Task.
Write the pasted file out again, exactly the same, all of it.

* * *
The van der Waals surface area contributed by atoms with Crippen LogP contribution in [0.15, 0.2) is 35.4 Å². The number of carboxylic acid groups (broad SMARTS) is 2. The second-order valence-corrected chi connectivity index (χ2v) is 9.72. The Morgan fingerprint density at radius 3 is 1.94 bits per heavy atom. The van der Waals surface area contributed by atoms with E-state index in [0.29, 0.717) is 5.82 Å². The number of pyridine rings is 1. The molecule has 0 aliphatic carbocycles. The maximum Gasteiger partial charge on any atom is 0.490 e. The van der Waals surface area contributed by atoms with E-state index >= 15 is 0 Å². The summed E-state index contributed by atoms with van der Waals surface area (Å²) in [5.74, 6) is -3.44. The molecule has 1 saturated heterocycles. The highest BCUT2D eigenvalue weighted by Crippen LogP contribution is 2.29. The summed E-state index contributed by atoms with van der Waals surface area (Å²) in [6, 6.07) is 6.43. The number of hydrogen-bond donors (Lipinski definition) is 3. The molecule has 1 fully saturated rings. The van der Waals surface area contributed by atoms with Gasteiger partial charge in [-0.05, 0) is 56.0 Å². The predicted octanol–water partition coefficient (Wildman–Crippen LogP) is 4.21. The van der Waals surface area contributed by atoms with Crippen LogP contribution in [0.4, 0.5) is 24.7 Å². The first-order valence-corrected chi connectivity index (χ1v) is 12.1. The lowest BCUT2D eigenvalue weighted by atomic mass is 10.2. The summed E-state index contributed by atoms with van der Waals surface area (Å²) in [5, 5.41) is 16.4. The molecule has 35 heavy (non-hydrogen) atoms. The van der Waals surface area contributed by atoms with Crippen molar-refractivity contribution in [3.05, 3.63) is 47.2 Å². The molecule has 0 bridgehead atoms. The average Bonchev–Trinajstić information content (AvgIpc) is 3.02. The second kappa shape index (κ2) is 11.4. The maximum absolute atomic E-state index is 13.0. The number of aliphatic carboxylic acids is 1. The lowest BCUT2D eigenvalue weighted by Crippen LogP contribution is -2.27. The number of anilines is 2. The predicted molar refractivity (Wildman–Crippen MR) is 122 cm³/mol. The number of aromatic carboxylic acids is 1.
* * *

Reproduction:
The van der Waals surface area contributed by atoms with Crippen LogP contribution in [0.15, 0.2) is 35.4 Å². The number of carboxylic acid groups (broad SMARTS) is 2. The second-order valence-corrected chi connectivity index (χ2v) is 9.72. The Morgan fingerprint density at radius 3 is 1.94 bits per heavy atom. The van der Waals surface area contributed by atoms with E-state index in [0.29, 0.717) is 5.82 Å². The number of pyridine rings is 1. The molecule has 0 aliphatic carbocycles. The maximum Gasteiger partial charge on any atom is 0.490 e. The van der Waals surface area contributed by atoms with E-state index >= 15 is 0 Å². The summed E-state index contributed by atoms with van der Waals surface area (Å²) in [5.74, 6) is -3.44. The molecule has 1 saturated heterocycles. The highest BCUT2D eigenvalue weighted by Crippen LogP contribution is 2.29. The summed E-state index contributed by atoms with van der Waals surface area (Å²) in [6, 6.07) is 6.43. The number of hydrogen-bond donors (Lipinski definition) is 3. The molecule has 1 fully saturated rings. The van der Waals surface area contributed by atoms with Gasteiger partial charge in [-0.05, 0) is 56.0 Å². The predicted octanol–water partition coefficient (Wildman–Crippen LogP) is 4.21. The van der Waals surface area contributed by atoms with Crippen LogP contribution in [0.4, 0.5) is 24.7 Å². The first-order valence-corrected chi connectivity index (χ1v) is 12.1. The lowest BCUT2D eigenvalue weighted by atomic mass is 10.2. The summed E-state index contributed by atoms with van der Waals surface area (Å²) in [5, 5.41) is 16.4. The molecule has 35 heavy (non-hydrogen) atoms. The van der Waals surface area contributed by atoms with Crippen molar-refractivity contribution in [3.05, 3.63) is 47.2 Å². The molecule has 0 bridgehead atoms. The average Bonchev–Trinajstić information content (AvgIpc) is 3.02. The second kappa shape index (κ2) is 11.4. The maximum absolute atomic E-state index is 13.0. The number of aliphatic carboxylic acids is 1. The lowest BCUT2D eigenvalue weighted by Crippen LogP contribution is -2.27. The number of anilines is 2. The predicted molar refractivity (Wildman–Crippen MR) is 122 cm³/mol. The number of aromatic carboxylic acids is 1.